Tonight at the Hideout was the latest in a string of comedy-centric events put on by Chicago rock label Drag City. At the front bar I spotted DC’s Dan Koretzky and asked him what’s with his stalwart music label and the comedy lately (back in December, I saw the first in his series at Weeds hosted by Fred Armisen). I got a helpful “I dunno, but thanks for coming” for my trouble. Hey, who cares why? Just keep up the great work, especially when it brings my heroes onstage.

Tonight’s panel: No less than creators of the mighty 1970s National Lampoon magazine: Anne Beatts, Chris Miller and Brian McConnachie all wrote and edited the late great magazine in its heyday (universally known as “when it was funny”) and shared hours of stories about the giants there including Henry Beard, Doug Kinney, Michael “Mr. Mike” O’Donohue, and even P.J. “David Horowitz” O’Rourke.

The ’70-’75 Lampoon was evergreen for smart gags and brutal satire, and as a bona fide humor magazine, nothing since has ever came close. The Onion is the only contender, yet forever removed from the ‘Poon’s weight class due to its being a parody form. Maybe the Buffalo Beast?

Some sniff at the post-’75 ‘Poon, but not me. I started regularly buying it in ’79 or so and purchased the many available reprints of the early days. I even liked it into the 1980s, but by ’82 or ’83 it was clearly weakened beyond help.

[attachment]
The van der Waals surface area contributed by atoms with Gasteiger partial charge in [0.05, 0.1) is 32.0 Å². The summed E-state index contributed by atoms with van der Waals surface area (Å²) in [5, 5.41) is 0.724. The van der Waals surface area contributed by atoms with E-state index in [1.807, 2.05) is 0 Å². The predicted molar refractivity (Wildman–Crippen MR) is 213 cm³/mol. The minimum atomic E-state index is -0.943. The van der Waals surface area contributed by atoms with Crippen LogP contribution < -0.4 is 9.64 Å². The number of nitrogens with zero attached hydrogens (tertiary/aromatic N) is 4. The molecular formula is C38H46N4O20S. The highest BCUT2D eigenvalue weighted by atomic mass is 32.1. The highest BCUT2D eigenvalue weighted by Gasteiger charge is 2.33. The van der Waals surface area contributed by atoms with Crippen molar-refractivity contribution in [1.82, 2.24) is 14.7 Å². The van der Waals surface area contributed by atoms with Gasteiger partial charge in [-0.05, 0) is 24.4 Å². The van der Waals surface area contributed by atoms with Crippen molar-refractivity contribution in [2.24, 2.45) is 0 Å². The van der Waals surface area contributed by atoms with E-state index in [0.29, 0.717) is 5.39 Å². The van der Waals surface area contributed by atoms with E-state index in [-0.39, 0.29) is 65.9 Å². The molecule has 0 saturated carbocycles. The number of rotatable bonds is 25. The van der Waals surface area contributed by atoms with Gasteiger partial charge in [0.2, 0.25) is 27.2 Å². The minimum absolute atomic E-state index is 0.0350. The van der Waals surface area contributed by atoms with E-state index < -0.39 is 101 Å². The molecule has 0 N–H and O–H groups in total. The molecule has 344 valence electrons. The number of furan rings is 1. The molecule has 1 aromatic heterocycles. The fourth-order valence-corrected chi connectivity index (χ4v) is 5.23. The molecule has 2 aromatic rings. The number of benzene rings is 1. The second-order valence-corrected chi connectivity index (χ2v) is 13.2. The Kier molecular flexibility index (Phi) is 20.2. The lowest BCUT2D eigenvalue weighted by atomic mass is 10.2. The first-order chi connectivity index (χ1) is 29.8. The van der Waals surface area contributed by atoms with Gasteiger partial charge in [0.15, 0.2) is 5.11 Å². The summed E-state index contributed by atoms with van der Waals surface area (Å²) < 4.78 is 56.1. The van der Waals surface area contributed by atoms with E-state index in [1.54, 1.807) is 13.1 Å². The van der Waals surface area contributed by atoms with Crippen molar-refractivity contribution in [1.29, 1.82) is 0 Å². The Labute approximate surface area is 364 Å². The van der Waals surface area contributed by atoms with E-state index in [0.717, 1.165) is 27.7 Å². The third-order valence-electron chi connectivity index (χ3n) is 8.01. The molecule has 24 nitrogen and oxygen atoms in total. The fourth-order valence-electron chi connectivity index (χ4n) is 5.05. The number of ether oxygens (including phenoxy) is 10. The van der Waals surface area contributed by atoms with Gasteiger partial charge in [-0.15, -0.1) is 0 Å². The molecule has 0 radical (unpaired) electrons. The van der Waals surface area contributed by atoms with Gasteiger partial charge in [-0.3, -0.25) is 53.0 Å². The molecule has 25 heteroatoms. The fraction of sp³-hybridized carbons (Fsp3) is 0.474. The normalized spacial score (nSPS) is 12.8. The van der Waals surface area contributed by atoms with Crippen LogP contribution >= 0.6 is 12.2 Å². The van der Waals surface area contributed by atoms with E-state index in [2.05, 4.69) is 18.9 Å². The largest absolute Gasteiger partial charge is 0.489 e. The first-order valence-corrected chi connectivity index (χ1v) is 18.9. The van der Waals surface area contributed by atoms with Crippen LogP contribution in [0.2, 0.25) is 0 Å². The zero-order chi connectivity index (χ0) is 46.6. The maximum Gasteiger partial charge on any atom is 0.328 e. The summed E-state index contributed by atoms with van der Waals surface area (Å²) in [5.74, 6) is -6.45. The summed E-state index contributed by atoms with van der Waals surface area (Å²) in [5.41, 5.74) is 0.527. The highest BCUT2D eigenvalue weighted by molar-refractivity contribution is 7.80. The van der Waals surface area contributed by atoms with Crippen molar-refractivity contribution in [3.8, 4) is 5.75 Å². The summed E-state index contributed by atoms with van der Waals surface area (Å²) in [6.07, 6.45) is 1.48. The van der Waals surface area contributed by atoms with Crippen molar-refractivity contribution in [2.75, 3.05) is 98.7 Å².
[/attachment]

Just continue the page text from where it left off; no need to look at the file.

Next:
By then it had served its purpose in the North American comedic pageant: populating Saturday Night Live and SCTV with writers and performers and re-conceiving the American comedy film with Animal House.

Beatts, now a screenwriting instructor at USC, relayed a great story detailing a time she took acid with Mike O’Donoghue and earned her place at the sausage party that was the Lampoon. In the time before her unprecedented work on the early years of Saturday Night Live, she told of being brought to NatLamp editorial dinners and having her stuff run in the magazine before long. She had loving descriptions of the late Michael O’Donoghue, a guy who I mostly remember for an early SNL bit where he performed an imitation of “Tony Orlando and Dawn after having nine inch steel spikes with real sharp ends plunged into their eyes.” I was, what, nine years old when I saw that? I can’t remember what I had for lunch yesterday, but I will never forget the punhcline writhing and shrieking of Mr. Mike and “Dawn”.

Miller, who along with Doug Kinney and Harold Ramis wrote the screenplay for Animal House based on his experiences as a Dartmouth frat boy, talked up his new book and recalled his journey to the Lampoon’s pages on the back of debauched stories detailing holiday turkey-fucking, beatoff contests and erotic encounters with telephones. Oh, and the phrase “Cuckoo for Cocoa Puffs”? That was him, too. Miller wrote for an agency before he was fired for pulling out a bag of pot in front of his bosses.

McConnachie, a recognizable visage from the many films he’s appeared in rolled out some tape of John Belushi in his National Lampoon Radio Hour days doing a Sondheim-esque turn as Captain Ahab in the musical “Moby.”

During Q&A, every one of them name-checked James Thurber as an influence, which only makes sense – and Beatts invoked Dorothy Parker’s name along with the Algonquin round table.

Beatts also remarked about the lack of a point of view in modern mainstream comedies. She called out Judd Apatow specifically, guessing that his point of view was either not discernible or was “unattractive guys can get with attractive women”. Thanks Ann, for putting a finger on what isn’t there with the Apatows and the Chandrasekhars: what Thurber would call “Humor: emotional chaos remembered in tranquility.”

And thanks as always to the eagle-eyed Maureen for spotting this once-in-a-lifetime event. Love you!